2 Timothy 4:17. Ὁ δὲ Κύριος, but the Lord) the more on this account.—παρέστη, stood by me) This is more than παραγίνεσθαι, to be present.—ἐνεδυνάμωσε, strengthened me) The opposite is, forsook.—ἵνα διʼ ἑμοῦ, that by me) One single occasion is often of the greatest moment.—πάντα τὰ ἔθνη all the Gentiles) of whom Rome was the capital.—ἐῤῥύσθην ἐκ στόματος λέοντος, I was delivered out of the mouth of the lion) Psalm 22:22, σῶσόν με ἐκ στόματος λέοντος. We may suppose that Paul had seen a vision under the form of a lion. The lion signifies either Nero, or some one who threatened danger. It is at all events a figurative expression; for he would have said, from the mouth of the lions, if he intended beasts without a figure. I was delivered, he says, not He delivered me, because, that the Lord had done it, was not outwardly apparent.

Verse 17. - But for notwithstanding, A.V.; by for with, A.V.; through for by, A.V.; message for preaching, A.V.; proclaimed for known, A.V. Stood by me (μαοὶ παρέστη); as in Acts 27:23; Romans 16:2 (where see also the use of προστάτις, a helper). Παρίσταμαι means simply to stand by the side of a person - to be present. But, like παραγίνομαι, it acquires the meaning of standing by for the purpose of helping. The contrast between the timid faithless friends who failed him like a deceitful brook (Job 6:15), and the faithfulness of the Lord who was a very present Help in trouble, is very striking. Strengthened me (ἐνεδυνάμωσέ με); see 1 Timothy 1:12, note, and Acts 6:8. The message (κήρυγμα). The A.V. preaching is far better. St. Paul means that gospel which he was commissioned to preach, and which he did preach openly in full court when he was on his trial (see ver. 15, note). Might be fully proclaimed (πληροφορήθη); see 2 Timothy 4:5, note; and comp. Romans 15:19. All the Gentiles might hear (comp. Philippians 1:12-14). The brave, unselfish spirit of the apostle thinking more of the proclamation of the gospel than of his own life, is truly admirable. I was delivered out of the mouth of the lion. Surely there can be no doubt that, as Bengel says, this is a quotation from Psalm 22:20, 21. The verb ἐῥῤύσθην, "I was delivered," comes from the twentieth verse, "Deliver my soul from the sword," and the phrase, ἐκ στόματος λέοντος, is found verbatim in ver. 21. The apostle means his deliverance from the executioner's sword. In the next verse we find both the words ρύσεται and σώσει, and the whole tone of the psalm breathes the same spirit as the saying, "The Lord stood by me." Dean Alford's suggestion that the lion here is Satan, as in 1 Peter 5:8, and the danger which the apostle escaped was not death, which he did not fear, but betraying the gospel under the fear of death, is ingenious, but rather far fetched, though not impossible. It may possibly have been part of what was in St. Paul's mind. 2 Timothy 4:17Strengthened (ἐνεδυνάμωσεν)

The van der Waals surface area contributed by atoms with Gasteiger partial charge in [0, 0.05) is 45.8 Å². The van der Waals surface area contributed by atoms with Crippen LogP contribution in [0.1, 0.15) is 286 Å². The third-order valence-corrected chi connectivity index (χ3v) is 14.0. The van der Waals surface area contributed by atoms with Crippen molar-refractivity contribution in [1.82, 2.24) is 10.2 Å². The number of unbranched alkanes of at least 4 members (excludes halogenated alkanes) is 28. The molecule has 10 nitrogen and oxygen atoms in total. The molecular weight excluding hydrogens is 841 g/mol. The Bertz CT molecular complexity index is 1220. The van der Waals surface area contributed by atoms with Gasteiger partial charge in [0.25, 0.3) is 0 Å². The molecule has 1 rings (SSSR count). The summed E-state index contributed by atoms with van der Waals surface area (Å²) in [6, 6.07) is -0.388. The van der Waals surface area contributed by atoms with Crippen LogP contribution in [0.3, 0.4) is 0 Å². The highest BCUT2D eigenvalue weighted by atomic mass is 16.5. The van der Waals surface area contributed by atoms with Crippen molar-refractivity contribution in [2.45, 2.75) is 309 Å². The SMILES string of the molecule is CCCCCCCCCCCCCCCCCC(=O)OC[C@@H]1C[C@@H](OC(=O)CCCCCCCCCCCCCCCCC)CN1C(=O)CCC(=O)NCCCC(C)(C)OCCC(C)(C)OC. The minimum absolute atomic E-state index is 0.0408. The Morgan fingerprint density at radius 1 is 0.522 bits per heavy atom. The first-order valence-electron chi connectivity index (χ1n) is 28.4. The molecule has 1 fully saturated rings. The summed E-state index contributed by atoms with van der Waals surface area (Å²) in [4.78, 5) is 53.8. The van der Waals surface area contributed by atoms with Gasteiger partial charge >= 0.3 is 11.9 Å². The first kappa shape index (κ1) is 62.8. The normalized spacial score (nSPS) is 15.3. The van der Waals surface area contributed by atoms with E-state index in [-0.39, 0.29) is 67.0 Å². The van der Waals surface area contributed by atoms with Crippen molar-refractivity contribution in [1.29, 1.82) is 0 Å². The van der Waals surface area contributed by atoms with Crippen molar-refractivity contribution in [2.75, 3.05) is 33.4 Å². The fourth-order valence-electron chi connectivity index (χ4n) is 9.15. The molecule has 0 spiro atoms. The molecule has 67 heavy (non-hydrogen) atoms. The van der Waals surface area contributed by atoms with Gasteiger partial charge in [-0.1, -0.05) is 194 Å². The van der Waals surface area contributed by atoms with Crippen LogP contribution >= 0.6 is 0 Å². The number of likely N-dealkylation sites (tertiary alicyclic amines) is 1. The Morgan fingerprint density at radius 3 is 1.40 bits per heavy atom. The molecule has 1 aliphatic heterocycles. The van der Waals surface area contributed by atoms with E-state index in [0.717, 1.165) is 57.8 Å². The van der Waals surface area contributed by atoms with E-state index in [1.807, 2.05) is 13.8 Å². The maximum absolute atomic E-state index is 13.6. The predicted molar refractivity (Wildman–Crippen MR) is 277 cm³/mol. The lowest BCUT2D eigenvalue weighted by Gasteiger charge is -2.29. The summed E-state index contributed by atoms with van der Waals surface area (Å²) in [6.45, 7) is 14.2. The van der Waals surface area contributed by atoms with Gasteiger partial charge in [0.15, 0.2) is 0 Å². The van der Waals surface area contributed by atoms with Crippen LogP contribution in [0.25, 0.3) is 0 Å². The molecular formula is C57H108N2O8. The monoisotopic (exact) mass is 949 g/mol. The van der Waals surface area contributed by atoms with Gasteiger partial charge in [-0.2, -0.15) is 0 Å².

See on 1 Timothy 1:12.

The preaching (τὸ κήρυγμα)

Better, the message (par excellence), the gospel message. Usually with a defining word, as of Jonah; of Jesus Christ; my preaching; our preaching. Absolutely, as here, 1 Corinthians 1:21; Titus 1:3.

Might be fully known (πληροφορηθῇ)

See on 2 Timothy 4:5. Lit. might be fulfilled; fully carried out by being proclaimed before rulers in the capital of the world. Comp. Romans 15:19; Acts 23:11; Acts 28:31; Philippians 1:12-14.

Out of the mouth of the lion (ἐκ στόματος λέοντος)

Figurative expression for danger of death. Comp. 1 Corinthians 15:32. As usual, all manner of special references have been imagined: the lions of the amphitheatre; Nero; the chief accuser; the Jews; the Devil.